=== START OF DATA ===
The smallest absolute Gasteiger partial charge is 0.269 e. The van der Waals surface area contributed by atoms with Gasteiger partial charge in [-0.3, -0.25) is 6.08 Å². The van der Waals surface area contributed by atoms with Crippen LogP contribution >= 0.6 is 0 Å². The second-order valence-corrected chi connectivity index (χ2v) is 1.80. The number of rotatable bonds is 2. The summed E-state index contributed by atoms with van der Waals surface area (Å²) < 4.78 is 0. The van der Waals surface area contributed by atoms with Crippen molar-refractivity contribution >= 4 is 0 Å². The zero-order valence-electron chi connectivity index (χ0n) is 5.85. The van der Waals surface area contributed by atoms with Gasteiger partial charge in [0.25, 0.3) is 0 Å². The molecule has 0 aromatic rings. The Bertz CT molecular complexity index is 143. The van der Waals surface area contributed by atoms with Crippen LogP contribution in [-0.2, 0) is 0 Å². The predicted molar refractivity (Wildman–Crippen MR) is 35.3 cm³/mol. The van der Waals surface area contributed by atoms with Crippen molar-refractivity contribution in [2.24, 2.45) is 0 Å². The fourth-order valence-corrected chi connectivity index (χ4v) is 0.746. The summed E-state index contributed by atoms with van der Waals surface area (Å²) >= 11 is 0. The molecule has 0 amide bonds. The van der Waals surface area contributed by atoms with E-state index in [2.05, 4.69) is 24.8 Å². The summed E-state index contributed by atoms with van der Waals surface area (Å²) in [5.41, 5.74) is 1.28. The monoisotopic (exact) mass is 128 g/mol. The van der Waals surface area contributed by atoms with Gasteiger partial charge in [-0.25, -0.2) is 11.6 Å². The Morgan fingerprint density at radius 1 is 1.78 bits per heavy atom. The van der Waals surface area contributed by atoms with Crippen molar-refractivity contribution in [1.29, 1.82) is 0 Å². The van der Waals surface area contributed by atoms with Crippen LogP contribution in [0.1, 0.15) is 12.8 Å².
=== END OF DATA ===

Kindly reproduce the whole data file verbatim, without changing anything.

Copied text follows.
The smallest absolute Gasteiger partial charge is 0.269 e. The van der Waals surface area contributed by atoms with Gasteiger partial charge in [-0.3, -0.25) is 6.08 Å². The van der Waals surface area contributed by atoms with Crippen LogP contribution >= 0.6 is 0 Å². The second-order valence-corrected chi connectivity index (χ2v) is 1.80. The number of rotatable bonds is 2. The summed E-state index contributed by atoms with van der Waals surface area (Å²) < 4.78 is 0. The van der Waals surface area contributed by atoms with Crippen molar-refractivity contribution >= 4 is 0 Å². The zero-order valence-electron chi connectivity index (χ0n) is 5.85. The van der Waals surface area contributed by atoms with Gasteiger partial charge in [0.25, 0.3) is 0 Å². The molecule has 0 aromatic rings. The Bertz CT molecular complexity index is 143. The van der Waals surface area contributed by atoms with Crippen LogP contribution in [-0.2, 0) is 0 Å². The predicted molar refractivity (Wildman–Crippen MR) is 35.3 cm³/mol. The van der Waals surface area contributed by atoms with Crippen molar-refractivity contribution in [2.24, 2.45) is 0 Å². The fourth-order valence-corrected chi connectivity index (χ4v) is 0.746. The summed E-state index contributed by atoms with van der Waals surface area (Å²) >= 11 is 0. The molecule has 0 amide bonds. The van der Waals surface area contributed by atoms with E-state index in [2.05, 4.69) is 24.8 Å². The summed E-state index contributed by atoms with van der Waals surface area (Å²) in [5.41, 5.74) is 1.28. The monoisotopic (exact) mass is 128 g/mol. The van der Waals surface area contributed by atoms with Gasteiger partial charge in [-0.25, -0.2) is 11.6 Å². The Morgan fingerprint density at radius 1 is 1.78 bits per heavy atom. The van der Waals surface area contributed by atoms with Crippen molar-refractivity contribution in [1.29, 1.82) is 0 Å². The van der Waals surface area contributed by atoms with Crippen LogP contribution in [0.1, 0.15) is 12.8 Å².